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Morgan Stanley Loss Worse Than Expected

Morgan Stanley reported a worse-than-expected first-quarter loss of 57 cents per share and cut its quarterly dividend 81% to preserve capital.
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Updated from 9:48 a.m. EDT

Morgan Stanley

(MS)

reported a worse-than-expected first-quarter loss of 57 cents per share and cut its quarterly dividend 81% to preserve capital.

The net loss applicable to common shareholders of 57 cents a share compares to a profit of $1.26 a share a year ago. Analysts polled by Thomson Reuters had predicted a loss of 8 cents a share.

The company slashed its quarterly dividend to 5 cents a share, from 27 cents previously. The move allows the company to retain an additional $1 billion in common equity annually, it said.

As anticipated, an accounting oddity caused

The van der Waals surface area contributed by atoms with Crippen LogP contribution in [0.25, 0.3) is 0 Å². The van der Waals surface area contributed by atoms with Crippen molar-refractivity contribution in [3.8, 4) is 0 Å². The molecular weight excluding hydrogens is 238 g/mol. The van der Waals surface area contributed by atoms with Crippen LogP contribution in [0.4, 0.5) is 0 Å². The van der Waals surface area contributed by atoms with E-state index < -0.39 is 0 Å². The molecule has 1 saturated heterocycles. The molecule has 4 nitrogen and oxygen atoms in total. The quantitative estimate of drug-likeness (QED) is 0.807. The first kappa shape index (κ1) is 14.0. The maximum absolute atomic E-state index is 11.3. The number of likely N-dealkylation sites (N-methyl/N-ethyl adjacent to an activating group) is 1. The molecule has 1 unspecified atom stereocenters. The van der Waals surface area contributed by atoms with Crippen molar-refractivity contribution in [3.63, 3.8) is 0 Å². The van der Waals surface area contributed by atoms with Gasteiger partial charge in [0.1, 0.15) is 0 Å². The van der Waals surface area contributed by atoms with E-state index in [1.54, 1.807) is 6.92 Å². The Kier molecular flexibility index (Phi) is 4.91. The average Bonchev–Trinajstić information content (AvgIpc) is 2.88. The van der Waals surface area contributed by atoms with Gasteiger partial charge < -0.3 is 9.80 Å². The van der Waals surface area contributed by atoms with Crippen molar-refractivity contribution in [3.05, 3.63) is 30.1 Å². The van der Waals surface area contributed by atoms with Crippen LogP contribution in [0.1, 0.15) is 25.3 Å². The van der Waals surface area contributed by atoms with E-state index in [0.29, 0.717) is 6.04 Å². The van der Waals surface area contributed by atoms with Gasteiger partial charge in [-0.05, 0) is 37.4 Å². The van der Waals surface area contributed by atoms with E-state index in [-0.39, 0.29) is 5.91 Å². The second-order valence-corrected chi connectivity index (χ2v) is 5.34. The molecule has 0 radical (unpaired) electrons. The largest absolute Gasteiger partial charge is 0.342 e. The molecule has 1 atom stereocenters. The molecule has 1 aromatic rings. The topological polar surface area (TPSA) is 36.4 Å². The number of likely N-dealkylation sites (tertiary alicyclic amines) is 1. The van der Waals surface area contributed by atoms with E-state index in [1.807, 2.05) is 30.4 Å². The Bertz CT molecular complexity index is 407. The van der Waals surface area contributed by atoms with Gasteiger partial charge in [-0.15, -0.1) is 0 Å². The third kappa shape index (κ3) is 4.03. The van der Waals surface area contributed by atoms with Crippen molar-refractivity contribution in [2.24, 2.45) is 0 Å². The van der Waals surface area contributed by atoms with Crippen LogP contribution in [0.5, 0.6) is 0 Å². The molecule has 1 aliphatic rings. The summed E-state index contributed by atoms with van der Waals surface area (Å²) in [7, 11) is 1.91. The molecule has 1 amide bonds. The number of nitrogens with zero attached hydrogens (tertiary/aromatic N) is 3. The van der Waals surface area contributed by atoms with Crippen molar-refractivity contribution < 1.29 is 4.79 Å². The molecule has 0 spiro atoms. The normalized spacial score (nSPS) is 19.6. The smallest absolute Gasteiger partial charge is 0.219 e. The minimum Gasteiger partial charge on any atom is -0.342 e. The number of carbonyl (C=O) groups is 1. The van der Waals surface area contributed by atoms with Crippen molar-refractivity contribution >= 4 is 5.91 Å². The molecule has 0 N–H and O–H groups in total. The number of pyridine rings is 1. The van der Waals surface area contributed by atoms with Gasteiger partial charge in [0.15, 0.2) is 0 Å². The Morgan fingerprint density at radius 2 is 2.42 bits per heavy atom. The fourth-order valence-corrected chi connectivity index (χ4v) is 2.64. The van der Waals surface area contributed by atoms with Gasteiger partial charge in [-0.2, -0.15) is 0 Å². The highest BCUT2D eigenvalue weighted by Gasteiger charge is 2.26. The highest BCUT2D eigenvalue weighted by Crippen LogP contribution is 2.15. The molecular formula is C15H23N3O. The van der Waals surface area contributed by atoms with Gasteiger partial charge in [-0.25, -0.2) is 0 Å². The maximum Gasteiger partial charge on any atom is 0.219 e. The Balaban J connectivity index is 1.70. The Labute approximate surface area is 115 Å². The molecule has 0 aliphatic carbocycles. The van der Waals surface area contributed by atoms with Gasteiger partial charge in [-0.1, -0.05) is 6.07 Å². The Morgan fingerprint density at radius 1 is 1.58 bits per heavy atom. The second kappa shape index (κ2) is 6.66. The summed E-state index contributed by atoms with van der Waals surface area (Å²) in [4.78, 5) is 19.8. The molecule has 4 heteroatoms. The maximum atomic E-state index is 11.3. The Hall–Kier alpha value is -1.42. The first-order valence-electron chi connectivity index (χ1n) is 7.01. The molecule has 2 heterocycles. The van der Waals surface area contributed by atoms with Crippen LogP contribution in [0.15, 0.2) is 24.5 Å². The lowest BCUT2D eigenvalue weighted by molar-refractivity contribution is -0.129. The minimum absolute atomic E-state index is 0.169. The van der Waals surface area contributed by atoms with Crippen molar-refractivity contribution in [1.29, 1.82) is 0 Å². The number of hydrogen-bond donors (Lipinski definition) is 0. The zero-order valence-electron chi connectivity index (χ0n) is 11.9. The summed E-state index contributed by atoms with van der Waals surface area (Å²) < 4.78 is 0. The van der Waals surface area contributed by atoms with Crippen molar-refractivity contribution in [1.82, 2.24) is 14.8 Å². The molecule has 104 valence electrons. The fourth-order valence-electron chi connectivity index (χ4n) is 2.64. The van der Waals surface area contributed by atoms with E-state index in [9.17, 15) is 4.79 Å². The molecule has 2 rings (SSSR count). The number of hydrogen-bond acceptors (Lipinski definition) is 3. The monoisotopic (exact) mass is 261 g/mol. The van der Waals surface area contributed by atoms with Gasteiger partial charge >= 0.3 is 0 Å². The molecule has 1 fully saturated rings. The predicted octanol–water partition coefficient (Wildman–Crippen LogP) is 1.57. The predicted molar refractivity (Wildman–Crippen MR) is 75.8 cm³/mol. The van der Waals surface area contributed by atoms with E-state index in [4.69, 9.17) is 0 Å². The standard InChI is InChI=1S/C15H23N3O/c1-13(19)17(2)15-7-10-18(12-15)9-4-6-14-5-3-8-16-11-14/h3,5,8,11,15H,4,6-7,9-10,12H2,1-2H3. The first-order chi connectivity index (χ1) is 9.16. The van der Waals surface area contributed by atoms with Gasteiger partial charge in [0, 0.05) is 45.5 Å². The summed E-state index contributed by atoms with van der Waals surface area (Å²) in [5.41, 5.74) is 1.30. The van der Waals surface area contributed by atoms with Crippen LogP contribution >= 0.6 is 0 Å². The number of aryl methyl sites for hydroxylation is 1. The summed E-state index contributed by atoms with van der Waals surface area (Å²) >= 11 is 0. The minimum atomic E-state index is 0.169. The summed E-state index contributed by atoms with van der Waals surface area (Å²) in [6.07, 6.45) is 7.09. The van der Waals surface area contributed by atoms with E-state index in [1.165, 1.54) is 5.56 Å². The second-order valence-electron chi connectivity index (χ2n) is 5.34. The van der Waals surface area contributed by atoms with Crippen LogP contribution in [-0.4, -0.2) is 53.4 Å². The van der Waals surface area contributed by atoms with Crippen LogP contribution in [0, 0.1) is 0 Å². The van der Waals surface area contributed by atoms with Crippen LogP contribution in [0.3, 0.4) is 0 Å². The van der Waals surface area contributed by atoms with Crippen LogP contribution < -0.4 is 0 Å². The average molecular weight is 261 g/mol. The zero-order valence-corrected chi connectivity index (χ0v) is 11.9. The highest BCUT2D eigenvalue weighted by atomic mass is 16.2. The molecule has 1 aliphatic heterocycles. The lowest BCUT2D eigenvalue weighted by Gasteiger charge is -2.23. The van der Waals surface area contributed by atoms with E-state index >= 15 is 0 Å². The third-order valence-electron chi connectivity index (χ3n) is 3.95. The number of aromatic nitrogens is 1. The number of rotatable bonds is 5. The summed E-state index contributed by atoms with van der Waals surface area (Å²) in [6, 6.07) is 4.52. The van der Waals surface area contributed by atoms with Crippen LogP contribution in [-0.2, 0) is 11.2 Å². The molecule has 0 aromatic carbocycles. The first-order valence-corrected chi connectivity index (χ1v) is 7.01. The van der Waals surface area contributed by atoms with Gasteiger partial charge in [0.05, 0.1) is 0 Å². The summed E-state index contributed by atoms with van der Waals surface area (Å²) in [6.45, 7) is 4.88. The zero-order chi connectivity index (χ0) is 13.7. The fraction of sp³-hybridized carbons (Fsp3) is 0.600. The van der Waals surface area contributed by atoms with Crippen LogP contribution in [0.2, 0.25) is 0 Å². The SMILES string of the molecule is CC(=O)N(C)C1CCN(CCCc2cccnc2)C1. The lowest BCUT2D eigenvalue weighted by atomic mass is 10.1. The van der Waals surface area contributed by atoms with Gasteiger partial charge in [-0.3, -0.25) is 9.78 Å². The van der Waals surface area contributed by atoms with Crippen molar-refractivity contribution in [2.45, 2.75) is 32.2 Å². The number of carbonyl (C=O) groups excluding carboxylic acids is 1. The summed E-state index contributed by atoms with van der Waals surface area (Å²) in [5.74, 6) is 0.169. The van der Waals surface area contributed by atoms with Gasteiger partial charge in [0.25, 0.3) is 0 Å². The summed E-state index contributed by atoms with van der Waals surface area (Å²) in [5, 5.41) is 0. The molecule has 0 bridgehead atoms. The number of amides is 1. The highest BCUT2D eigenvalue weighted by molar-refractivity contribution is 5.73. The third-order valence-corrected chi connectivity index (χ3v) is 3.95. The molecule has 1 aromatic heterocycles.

Morgan Stanley

to take an earnings hit from a rise in the price of its bond obligations. The firm also said it was hurt by declines in the market for commercial real estate.

Morgan Stanley rival

Goldman Sachs

(GS)

beat expectations with a profit of $3.39 a share last week.

Both companies reported strong gains related to fixed income trading, as did several banks, including

JPMorgan

(JPM)

,

Bank of America

(BAC)

and

Citigroup

(C)

.

A large portion of the gain looks to come from banks acting as middlemen, capitalizing on increased trading activity and higher "spreads" -- the difference between what a buyer will pay and a seller will offer for a particular bond, according to Tim Sangston, fixed-income consultant at Greenwich Associates.

"It's kind of a double whammy, where volumes are up, and the quality of the volumes are improving from the dealers' point of view," Sangston says.

Morgan Stanley shares were down 2.6% to $24.02 in recent trading.